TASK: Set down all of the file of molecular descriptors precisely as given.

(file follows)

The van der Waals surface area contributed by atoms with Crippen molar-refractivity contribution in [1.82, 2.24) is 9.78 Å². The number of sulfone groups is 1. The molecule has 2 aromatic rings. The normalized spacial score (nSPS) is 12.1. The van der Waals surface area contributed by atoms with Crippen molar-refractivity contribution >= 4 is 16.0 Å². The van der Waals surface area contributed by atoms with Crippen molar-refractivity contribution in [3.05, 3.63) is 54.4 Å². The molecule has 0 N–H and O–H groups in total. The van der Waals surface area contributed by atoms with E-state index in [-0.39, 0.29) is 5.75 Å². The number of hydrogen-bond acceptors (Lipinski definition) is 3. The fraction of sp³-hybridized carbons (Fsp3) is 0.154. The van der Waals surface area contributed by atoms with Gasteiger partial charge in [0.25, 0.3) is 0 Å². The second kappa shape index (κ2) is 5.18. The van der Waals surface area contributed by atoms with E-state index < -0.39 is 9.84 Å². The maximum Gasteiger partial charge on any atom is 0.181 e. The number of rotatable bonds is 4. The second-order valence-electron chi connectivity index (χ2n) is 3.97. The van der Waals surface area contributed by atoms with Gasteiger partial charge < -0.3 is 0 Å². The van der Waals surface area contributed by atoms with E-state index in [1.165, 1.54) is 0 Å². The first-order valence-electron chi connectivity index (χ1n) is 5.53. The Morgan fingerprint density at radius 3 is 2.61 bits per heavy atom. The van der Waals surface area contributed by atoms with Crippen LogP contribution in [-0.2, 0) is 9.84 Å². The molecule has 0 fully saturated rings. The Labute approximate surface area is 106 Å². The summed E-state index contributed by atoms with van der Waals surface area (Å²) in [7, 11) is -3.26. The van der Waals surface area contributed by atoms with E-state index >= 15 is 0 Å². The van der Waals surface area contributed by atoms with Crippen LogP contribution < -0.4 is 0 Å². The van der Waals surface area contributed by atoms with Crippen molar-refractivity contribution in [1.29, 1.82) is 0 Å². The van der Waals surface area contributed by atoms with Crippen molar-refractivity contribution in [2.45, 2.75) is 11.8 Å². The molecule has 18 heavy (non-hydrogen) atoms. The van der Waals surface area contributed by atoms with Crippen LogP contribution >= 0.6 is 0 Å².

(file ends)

The van der Waals surface area contributed by atoms with Crippen molar-refractivity contribution in [1.82, 2.24) is 9.78 Å². The number of sulfone groups is 1. The molecule has 2 aromatic rings. The normalized spacial score (nSPS) is 12.1. The van der Waals surface area contributed by atoms with Crippen molar-refractivity contribution >= 4 is 16.0 Å². The van der Waals surface area contributed by atoms with Crippen molar-refractivity contribution in [3.05, 3.63) is 54.4 Å². The molecule has 0 N–H and O–H groups in total. The van der Waals surface area contributed by atoms with E-state index in [-0.39, 0.29) is 5.75 Å². The number of hydrogen-bond acceptors (Lipinski definition) is 3. The fraction of sp³-hybridized carbons (Fsp3) is 0.154. The van der Waals surface area contributed by atoms with Gasteiger partial charge in [0.25, 0.3) is 0 Å². The second kappa shape index (κ2) is 5.18. The van der Waals surface area contributed by atoms with E-state index < -0.39 is 9.84 Å². The maximum Gasteiger partial charge on any atom is 0.181 e. The number of rotatable bonds is 4. The second-order valence-electron chi connectivity index (χ2n) is 3.97. The van der Waals surface area contributed by atoms with Gasteiger partial charge < -0.3 is 0 Å². The van der Waals surface area contributed by atoms with E-state index in [1.165, 1.54) is 0 Å². The first-order valence-electron chi connectivity index (χ1n) is 5.53. The Morgan fingerprint density at radius 3 is 2.61 bits per heavy atom. The van der Waals surface area contributed by atoms with Crippen LogP contribution in [-0.2, 0) is 9.84 Å². The molecule has 0 fully saturated rings. The Labute approximate surface area is 106 Å². The summed E-state index contributed by atoms with van der Waals surface area (Å²) in [7, 11) is -3.26. The van der Waals surface area contributed by atoms with E-state index >= 15 is 0 Å². The van der Waals surface area contributed by atoms with Crippen LogP contribution < -0.4 is 0 Å². The van der Waals surface area contributed by atoms with Crippen molar-refractivity contribution in [1.29, 1.82) is 0 Å². The van der Waals surface area contributed by atoms with Crippen molar-refractivity contribution in [2.45, 2.75) is 11.8 Å². The molecule has 18 heavy (non-hydrogen) atoms. The van der Waals surface area contributed by atoms with Crippen LogP contribution >= 0.6 is 0 Å².